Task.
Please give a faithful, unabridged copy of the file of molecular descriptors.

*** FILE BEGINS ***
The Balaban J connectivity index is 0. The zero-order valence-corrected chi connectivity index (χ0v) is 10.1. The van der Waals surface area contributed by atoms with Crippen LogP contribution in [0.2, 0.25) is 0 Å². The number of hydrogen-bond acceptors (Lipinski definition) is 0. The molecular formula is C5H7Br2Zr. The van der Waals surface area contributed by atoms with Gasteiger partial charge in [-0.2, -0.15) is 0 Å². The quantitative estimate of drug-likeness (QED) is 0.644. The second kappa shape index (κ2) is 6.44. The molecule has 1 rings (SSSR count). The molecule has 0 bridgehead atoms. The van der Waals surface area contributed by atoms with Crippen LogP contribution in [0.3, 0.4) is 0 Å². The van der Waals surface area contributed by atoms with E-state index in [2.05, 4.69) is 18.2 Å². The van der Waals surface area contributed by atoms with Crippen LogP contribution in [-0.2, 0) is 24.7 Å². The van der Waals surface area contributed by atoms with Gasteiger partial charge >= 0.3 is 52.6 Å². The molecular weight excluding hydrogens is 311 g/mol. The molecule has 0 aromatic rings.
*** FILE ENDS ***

The Balaban J connectivity index is 0. The zero-order valence-corrected chi connectivity index (χ0v) is 10.1. The van der Waals surface area contributed by atoms with Crippen LogP contribution in [0.2, 0.25) is 0 Å². The number of hydrogen-bond acceptors (Lipinski definition) is 0. The molecular formula is C5H7Br2Zr. The van der Waals surface area contributed by atoms with Gasteiger partial charge in [-0.2, -0.15) is 0 Å². The quantitative estimate of drug-likeness (QED) is 0.644. The second kappa shape index (κ2) is 6.44. The molecule has 1 rings (SSSR count). The molecule has 0 bridgehead atoms. The van der Waals surface area contributed by atoms with Crippen LogP contribution in [0.3, 0.4) is 0 Å². The van der Waals surface area contributed by atoms with E-state index in [2.05, 4.69) is 18.2 Å². The van der Waals surface area contributed by atoms with Crippen LogP contribution in [-0.2, 0) is 24.7 Å². The van der Waals surface area contributed by atoms with Gasteiger partial charge >= 0.3 is 52.6 Å². The molecular weight excluding hydrogens is 311 g/mol. The molecule has 0 aromatic rings.